Bob

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Old 08-25-2003, 10:58 PM   #8
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Quote:
Originally posted by meseville
Could this proceedure be done with the drive wheels raised off the ground on jack stands and the brakes off? The reason is this would reduce the heat load on the engine (overheating) and, in my opinion, would be less dangerous than leaving a car unattended in reverse & the brakes on.

Bob
NO (See "Don't make up your own version" on the original post..)
You WANT to raise the pressure through the valve body (what letting it sit with the wheels stationary in gear does) AND you WANT the transaxle to heat up (to allow the fluid with the additive to better flush out the clogged passages that are the cause of the problem) This should NOT cause a car with no cooling system or radiator fan isssues to overheat as it is essentially the same thing as sitting stuck in traffic only you'll be in reverse.. I never said to "leave the car unattended" just to "leave it there, running in reverse". Leaving a car in gear and running up on jackstands is far more dangerous than leaving it sitting on the ground, imagine what would happen if it fell off the jackstands in gear and running!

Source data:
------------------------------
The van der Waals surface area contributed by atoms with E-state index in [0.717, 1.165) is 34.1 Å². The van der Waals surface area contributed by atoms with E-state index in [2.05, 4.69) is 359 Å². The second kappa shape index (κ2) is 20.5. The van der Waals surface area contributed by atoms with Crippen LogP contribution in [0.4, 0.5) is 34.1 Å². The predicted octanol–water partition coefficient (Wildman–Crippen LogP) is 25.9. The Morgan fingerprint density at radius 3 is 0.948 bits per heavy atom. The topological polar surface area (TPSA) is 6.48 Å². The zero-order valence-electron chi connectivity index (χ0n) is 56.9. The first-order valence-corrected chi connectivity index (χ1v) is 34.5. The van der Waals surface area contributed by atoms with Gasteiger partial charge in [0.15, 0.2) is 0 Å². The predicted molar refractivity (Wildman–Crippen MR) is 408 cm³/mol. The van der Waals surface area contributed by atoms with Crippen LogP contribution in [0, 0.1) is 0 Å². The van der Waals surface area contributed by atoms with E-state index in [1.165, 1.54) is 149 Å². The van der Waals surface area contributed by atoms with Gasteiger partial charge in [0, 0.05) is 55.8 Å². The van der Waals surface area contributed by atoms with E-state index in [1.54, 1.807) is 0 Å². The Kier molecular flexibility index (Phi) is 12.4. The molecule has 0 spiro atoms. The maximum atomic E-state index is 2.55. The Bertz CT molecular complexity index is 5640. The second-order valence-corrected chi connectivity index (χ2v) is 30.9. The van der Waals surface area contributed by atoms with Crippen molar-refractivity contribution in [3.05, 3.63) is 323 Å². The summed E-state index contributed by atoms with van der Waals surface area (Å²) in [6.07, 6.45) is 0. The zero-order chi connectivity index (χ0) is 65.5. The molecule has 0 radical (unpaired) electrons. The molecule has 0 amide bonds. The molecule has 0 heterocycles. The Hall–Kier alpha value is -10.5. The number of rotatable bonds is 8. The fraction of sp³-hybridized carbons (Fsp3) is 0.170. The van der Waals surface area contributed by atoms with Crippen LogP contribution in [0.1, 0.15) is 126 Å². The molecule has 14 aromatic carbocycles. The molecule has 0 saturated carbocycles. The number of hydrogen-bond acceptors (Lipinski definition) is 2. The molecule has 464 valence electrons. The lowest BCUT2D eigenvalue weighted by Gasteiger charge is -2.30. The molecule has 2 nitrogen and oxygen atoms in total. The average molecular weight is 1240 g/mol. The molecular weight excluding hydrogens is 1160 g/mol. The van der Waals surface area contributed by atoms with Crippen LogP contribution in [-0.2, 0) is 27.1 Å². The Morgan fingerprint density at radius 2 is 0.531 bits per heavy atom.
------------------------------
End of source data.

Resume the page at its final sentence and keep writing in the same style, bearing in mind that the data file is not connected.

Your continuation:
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Old 09-04-2003, 09:19 AM   #9
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Interesting procedure.

I've been experiencing trouble with the transmission in my 93 SC2 (135k) for a few months now, fortunately (maybe) I only drive about 10-15 miles a week on average.

After my father-in-law read me the riot act for not changing the fluid for the past 40k miles, we took it to a reputable shop to have it diagnosed. Their advise was to have it torn down and rebuild to a tune of $1800-$2400.